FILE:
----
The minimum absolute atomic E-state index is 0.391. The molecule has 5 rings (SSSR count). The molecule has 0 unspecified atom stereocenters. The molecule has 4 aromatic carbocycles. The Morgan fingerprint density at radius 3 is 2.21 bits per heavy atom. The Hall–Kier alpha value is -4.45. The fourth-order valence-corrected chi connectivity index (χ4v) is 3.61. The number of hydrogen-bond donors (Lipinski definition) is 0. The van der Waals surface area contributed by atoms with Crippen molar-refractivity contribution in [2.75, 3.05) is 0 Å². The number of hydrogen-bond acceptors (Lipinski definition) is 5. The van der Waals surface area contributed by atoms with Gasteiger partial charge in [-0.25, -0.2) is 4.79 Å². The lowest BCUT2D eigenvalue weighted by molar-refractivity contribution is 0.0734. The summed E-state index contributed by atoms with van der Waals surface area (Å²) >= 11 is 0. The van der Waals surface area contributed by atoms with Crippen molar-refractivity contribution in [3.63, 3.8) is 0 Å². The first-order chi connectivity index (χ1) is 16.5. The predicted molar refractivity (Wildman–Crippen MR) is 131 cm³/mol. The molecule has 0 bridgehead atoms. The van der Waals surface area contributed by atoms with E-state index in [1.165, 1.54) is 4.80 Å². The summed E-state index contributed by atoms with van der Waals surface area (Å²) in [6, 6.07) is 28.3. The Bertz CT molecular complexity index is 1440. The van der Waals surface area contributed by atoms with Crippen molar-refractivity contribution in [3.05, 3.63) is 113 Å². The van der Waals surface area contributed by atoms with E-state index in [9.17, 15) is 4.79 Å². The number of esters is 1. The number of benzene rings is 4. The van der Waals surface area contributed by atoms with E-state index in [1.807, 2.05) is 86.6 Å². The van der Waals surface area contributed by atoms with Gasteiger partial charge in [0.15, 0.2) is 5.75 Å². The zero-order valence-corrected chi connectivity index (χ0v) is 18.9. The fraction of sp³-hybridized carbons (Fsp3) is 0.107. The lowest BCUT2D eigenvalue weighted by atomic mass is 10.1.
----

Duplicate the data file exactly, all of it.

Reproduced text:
The minimum absolute atomic E-state index is 0.391. The molecule has 5 rings (SSSR count). The molecule has 0 unspecified atom stereocenters. The molecule has 4 aromatic carbocycles. The Morgan fingerprint density at radius 3 is 2.21 bits per heavy atom. The Hall–Kier alpha value is -4.45. The fourth-order valence-corrected chi connectivity index (χ4v) is 3.61. The number of hydrogen-bond donors (Lipinski definition) is 0. The van der Waals surface area contributed by atoms with Crippen molar-refractivity contribution in [2.75, 3.05) is 0 Å². The number of hydrogen-bond acceptors (Lipinski definition) is 5. The van der Waals surface area contributed by atoms with Gasteiger partial charge in [-0.25, -0.2) is 4.79 Å². The lowest BCUT2D eigenvalue weighted by molar-refractivity contribution is 0.0734. The summed E-state index contributed by atoms with van der Waals surface area (Å²) >= 11 is 0. The van der Waals surface area contributed by atoms with Crippen molar-refractivity contribution in [3.63, 3.8) is 0 Å². The first-order chi connectivity index (χ1) is 16.5. The predicted molar refractivity (Wildman–Crippen MR) is 131 cm³/mol. The molecule has 0 bridgehead atoms. The van der Waals surface area contributed by atoms with E-state index in [1.165, 1.54) is 4.80 Å². The summed E-state index contributed by atoms with van der Waals surface area (Å²) in [6, 6.07) is 28.3. The Bertz CT molecular complexity index is 1440. The van der Waals surface area contributed by atoms with Crippen molar-refractivity contribution in [3.05, 3.63) is 113 Å². The van der Waals surface area contributed by atoms with E-state index in [9.17, 15) is 4.79 Å². The number of esters is 1. The number of benzene rings is 4. The van der Waals surface area contributed by atoms with E-state index in [1.807, 2.05) is 86.6 Å². The van der Waals surface area contributed by atoms with Gasteiger partial charge in [0.15, 0.2) is 5.75 Å². The zero-order valence-corrected chi connectivity index (χ0v) is 18.9. The fraction of sp³-hybridized carbons (Fsp3) is 0.107. The lowest BCUT2D eigenvalue weighted by atomic mass is 10.1.